Comets are small, icy and rocky bodies that orbit the Sun. Many comets have highly elongated orbits that extend to the farthest reaches of our solar system, out to a sizeable fraction of the distances to the nearest stars. Out there, in what astronomers have termed the Oort Cloud, a vast collection of comets is thought to exist. Occasionally, gravitational forces within our galaxy will alter a comet’s orbit within the Oort Cloud, so that the comet either escapes our solar system entirely, or moves inward toward the Sun and the Earth.
When comets enter the warm inner solar system, long-frozen ices of water, CO2, CO, and other substances rapidly transition to gases, creating powerful geysers. These geysers propel mineral and organic dust particles into space. The gassy and dusty zone around a comet’s nucleus is called the coma, which typically appears fuzzy and slightly greenish to our eyes. Fine particles and gases in a comet’s coma are pushed outward by the solar wind, sometimes creating spectacular tails. Comets may exhibit two or more tails. In long time-exposure photographs, gas or ion tails typically appear bluish, whereas dust tails are dusky colored.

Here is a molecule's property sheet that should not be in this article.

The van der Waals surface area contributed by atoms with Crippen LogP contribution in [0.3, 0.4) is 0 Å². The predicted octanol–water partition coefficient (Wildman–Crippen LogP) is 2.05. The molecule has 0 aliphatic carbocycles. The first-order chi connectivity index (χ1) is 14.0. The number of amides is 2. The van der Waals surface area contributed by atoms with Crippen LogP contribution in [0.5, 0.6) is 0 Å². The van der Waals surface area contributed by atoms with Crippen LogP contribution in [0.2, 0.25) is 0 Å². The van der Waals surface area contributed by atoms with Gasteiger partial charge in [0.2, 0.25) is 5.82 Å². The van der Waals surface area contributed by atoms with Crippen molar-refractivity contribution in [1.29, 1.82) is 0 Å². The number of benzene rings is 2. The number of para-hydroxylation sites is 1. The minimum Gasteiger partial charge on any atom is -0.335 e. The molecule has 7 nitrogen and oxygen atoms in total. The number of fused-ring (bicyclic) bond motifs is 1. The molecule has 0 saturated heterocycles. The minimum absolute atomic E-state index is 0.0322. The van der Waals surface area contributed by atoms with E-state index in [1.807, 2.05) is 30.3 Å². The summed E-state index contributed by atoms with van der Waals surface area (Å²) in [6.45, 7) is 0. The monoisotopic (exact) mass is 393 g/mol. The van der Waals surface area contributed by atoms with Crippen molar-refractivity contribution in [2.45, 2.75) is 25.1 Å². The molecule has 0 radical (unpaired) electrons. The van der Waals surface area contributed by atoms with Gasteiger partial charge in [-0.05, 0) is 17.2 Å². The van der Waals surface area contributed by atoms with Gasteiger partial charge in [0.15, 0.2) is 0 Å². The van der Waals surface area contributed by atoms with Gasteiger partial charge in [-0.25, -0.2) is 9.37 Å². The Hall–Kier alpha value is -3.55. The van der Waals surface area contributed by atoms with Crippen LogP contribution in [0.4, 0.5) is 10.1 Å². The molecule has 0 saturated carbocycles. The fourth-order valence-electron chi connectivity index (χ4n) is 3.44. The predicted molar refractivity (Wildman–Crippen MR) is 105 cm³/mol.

Want to see a comet this month? During January, Comet Catalina will be moving northward in the morning sky. The Comet will appear as a fuzzy ball, and a short tail may be visible. Comet Catalina likely will be visible with binoculars throughout January. However, comets are unpredictable – they can brighten or fade with no notice. Using binoculars, you may find Comet Catalina high in the east during the early morning of January 2, near the bright orange star, Arcturus. From near Arcturus, this Comet will move northward and pass near the handle of the Big Dipper between January 15 and 19. A finder chart for Comet Catalina is available here.
Western Slope Skies is produced by members of the Black Canyon Astronomical Society. This episode was written and recorded by Art Trevena.